My second run in Switzerland was in Lucerne, another of my favorites cities in Switzerland. It took me around half an hour minutes at a really slow pace, as I stopped a lot to admire the beautiful old sights and architecture along the way:

Lucerne Bitcoin Run Statistics
Lucerne Bitcoin Run Statistics

👉 Complete details

Bitcoin Run City Pictures

As mentioned before, I made many stops to take photos of some of Lucerne’s most well-known attractions. You see the points where I took the pictures, if you click on the camera icon in the map below:


Let’s find out more now about the individual places I took pictures of 👇

Start of the run in a residential area

The start point is in a residential area close to city center with very beautiful buildings and architecture:

Start of the bitcoin run in a residential area
Start of the bitcoin run in a residential area

Franciscan church

Franciscan Church
Franciscan Church

Shortly after I pass by the Franciscan Church, which “was erected between 1270 and 1280 by Franciscan monks, who occupied the site in Lucerne until 1838. The building’s medieval architecture is typical of that favoured by this mendicant order of monks.”1

Chapel Bridge and Water Tower

A couple of hundred meters further I reach the main attraction area of the city. The Chapel Bridge and its Water Tower are Lucerne’s landmarks and most photographed destination.2

Swiss Parliament Building (Bundeshaus)
Chapel Bridge and Water Tower

👉 More details about the fascinating history of Lucerne’s wooden bridges and a 3d map you can find at https://chapel-bridge.ch/

Jesuit Church

From the same point if you look back the Reus river you can see the Jesuit Church. “Construction of the church began in 1666, with the official inauguration being held in 1677. The Jesuit Church was modelled on the Church of the Gesù in Rome as the first major sacred building to be built in the baroque style in Switzerland. In terms of art, particularly worth noting are its baroque and rococo stucco, its high altar, and its organ and treasury. The imposing interior boasts a particularly fine acoustic, which is why the church now also serves as a concert venue; organists are also taught here.” 3

Jesuit Church on the river Reuss
Jesuit Church on the river Reuss

Picturesque Old Town squares

Town-hall clock

Across the Reuss river over the Rathaussteg I reach the old town, with the Town-hall clock at the entry. “The town-hall of Lucerne on the Kornmarkt was built between 1602 and 1606 by the Italian architect Anton Isenmann from the Prismell region and is valued as a masterpiece of late Renaissance style. The tower of the town-hall is older and was erected in the High Middle Ages, later serving as a dungeon and finally housing the town-hall clock.”4

Town-hall clock Lucerne
Town-hall clock Lucerne

The car-free old town has lots of pitoresque squares, which are peppered with historic, fresco-adorned houses. Look up and you will discern a wealth of architectural, elaborate and historico-cultural details.5 It was really worth deviating from the planned B shape route. See for yourself 👇

Weinmarkt

One of the squares is “the neat Weinmarkt, where the citizens of Lucerne 1332 swore an oath of allegiance to the federation formed by Uri, Schwyz and Unterwalden. Until the middle of the 16th century, the Weinmarkt was the fish market. The demolition of the two-storey wooden market hall, where meat, bread and leather had been traded, led in 1841 to the emergence of the square in its present form.”5

Weinmarkt facades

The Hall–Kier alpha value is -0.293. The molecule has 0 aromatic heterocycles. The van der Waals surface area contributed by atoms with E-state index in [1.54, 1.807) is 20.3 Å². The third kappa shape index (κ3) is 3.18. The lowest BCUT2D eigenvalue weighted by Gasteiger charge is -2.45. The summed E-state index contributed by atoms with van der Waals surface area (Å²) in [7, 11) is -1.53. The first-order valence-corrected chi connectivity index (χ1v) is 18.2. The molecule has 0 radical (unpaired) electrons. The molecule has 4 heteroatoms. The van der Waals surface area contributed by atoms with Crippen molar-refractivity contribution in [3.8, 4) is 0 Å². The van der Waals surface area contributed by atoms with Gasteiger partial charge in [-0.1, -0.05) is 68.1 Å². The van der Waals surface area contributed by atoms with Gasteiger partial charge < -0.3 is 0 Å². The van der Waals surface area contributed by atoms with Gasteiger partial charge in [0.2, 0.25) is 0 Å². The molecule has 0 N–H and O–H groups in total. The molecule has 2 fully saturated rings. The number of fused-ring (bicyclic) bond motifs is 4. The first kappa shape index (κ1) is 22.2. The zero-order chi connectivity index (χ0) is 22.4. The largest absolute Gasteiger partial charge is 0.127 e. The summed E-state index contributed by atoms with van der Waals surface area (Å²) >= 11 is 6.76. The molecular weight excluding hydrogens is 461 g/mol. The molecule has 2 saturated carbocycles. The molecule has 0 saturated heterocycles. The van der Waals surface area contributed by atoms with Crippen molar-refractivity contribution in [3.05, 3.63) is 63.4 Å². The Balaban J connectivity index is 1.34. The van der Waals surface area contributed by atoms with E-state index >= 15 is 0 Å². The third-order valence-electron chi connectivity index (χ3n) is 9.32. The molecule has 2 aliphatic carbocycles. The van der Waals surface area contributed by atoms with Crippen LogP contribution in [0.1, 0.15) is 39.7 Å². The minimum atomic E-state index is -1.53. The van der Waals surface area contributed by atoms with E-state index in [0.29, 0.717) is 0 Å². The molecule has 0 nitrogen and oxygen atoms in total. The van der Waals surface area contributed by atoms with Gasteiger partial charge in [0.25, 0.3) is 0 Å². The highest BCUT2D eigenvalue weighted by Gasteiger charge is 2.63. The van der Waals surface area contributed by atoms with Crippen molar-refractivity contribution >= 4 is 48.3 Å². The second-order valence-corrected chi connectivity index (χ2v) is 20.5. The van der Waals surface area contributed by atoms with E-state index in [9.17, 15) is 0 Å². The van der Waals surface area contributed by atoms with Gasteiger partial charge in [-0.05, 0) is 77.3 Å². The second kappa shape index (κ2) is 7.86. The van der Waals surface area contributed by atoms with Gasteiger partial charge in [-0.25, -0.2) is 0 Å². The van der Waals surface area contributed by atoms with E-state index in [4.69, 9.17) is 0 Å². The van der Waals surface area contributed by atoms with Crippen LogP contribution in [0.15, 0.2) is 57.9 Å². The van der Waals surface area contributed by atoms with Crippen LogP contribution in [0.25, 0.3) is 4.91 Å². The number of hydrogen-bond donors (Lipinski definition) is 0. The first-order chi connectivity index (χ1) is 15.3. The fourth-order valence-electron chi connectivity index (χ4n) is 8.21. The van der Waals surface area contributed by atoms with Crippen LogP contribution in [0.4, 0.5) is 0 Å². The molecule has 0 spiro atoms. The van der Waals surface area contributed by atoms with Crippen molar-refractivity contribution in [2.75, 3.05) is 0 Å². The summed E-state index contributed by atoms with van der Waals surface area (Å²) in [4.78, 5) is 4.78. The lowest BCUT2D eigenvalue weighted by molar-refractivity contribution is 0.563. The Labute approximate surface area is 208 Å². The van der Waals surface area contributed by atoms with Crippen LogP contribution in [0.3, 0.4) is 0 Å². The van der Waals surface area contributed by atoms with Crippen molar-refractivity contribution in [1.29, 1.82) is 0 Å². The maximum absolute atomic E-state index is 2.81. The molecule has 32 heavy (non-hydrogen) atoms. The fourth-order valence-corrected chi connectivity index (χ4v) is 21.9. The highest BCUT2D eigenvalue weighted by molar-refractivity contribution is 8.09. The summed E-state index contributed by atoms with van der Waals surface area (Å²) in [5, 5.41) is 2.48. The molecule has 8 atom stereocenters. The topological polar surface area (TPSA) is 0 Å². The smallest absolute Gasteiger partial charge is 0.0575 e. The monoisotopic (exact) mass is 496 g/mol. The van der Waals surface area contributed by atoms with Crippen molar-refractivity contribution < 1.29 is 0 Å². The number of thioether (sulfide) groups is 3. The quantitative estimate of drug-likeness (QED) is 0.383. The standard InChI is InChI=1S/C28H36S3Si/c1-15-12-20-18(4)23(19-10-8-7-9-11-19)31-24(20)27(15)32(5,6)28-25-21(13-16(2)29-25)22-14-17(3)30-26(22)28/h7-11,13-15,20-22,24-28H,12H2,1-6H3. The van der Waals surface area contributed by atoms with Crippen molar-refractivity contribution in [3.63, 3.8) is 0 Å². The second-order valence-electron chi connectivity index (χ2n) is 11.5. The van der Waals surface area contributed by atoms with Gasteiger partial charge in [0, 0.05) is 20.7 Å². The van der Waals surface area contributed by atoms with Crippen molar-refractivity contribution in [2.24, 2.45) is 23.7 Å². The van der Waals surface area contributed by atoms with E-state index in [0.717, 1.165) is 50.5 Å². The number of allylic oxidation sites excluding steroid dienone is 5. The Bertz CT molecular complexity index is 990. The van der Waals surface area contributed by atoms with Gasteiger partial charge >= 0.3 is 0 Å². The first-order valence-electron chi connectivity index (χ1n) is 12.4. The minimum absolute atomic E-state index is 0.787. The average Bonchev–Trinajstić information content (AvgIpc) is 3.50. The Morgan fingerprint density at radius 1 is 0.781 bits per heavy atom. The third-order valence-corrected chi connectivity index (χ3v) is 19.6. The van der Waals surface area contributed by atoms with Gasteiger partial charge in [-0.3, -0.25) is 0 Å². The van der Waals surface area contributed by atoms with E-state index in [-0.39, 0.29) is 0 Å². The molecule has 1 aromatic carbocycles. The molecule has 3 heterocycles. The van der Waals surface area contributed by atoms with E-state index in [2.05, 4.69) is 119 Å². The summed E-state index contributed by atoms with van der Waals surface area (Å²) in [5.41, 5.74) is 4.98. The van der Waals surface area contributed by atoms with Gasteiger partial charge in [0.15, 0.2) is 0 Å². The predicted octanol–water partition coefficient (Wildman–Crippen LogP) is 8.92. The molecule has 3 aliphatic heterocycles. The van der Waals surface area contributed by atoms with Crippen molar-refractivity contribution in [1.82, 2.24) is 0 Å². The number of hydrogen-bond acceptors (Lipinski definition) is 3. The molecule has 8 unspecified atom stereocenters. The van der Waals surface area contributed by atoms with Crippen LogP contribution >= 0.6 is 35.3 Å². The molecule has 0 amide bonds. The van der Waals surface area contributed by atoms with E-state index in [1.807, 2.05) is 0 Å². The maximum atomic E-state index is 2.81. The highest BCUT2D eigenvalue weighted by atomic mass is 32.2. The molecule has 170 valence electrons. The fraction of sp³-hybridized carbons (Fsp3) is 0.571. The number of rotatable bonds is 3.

Weinmarkt facades
Weinmarkt facades
Weinmarkt facades
Weinmarkt facades
Weinmarkt facades

Hirschenplatz

Houses on Hirschenplatz also feature fascinating ornamented facades, which are under historical monument protection:

Hirschenplatz facades
Hirschenplatz facades
Hirschenplatz facades
Hirschenplatz facades

Spreuer Bridge

Spreuer Bridge
Spreuer Bridge

“As well as the Chapel Bridge, Lucerne is home to another timber bridge of great interest. Located slightly downstream of the Chapel Bridge, the Spreuer Bridge does not enjoy such a high profile. Though somewhat shorter and less dominant in appearance, in every other aspect it is its «big sister’s» equal.

Its name comes from the word «Spreu», meaning chaff: the town’s flour mills were permitted to dump their waste into the River Reuss from this bridge. Built in 1408, the southern half is perpendicular to the River Reuss, while the northern portion veers off at an angle.”6

From the Spreuer Bridge you can see on the upper side some part of the Musegg Wall and it nine towers:

Spreuer Bridge
Spreuer Bridge

“Once a symbol of power, the Musegg Wall and its nine towers are part of Lucerne’s historic fortifications; forming a striking crown around the Old Town, the wall can be discerned from afar.”7

You can walk on the wall, and from there you have a beautiful view on the city, the lake and on the surrounding mountains. The following two pictures were taken in one of my previous visits with the family in Lucerne.

View from the Musegg Wall
View from the Musegg Wall
View from the Musegg Wall
View from the Musegg Wall

If you look down the Reuss river from the Spreuer Bridge you can see the Jesuit Curch3 from another perspective:

Spreuer Bridge
Spreuer Bridge

Chapel Bridge and Water Tower from another perspective

I conclude the Bitcoin Run in Lucerne with another perspective on the Chapel Bridge and Water Tower4

Chapel Bridge and Water Tower, other perspective
Chapel Bridge and Water Tower, other perspective

In summer they decorate the bridges with flowers, which makes them even more attractive. See a picture below from yet another of my visits to Lucerne:

Chapel Bridge and Water Tower, other perspective
Chapel Bridge and Water Tower, other perspective

I hope you got a glimpse of how Lucerne is, but as always I recommend you pay a visit there by yourself. It’s worth it.

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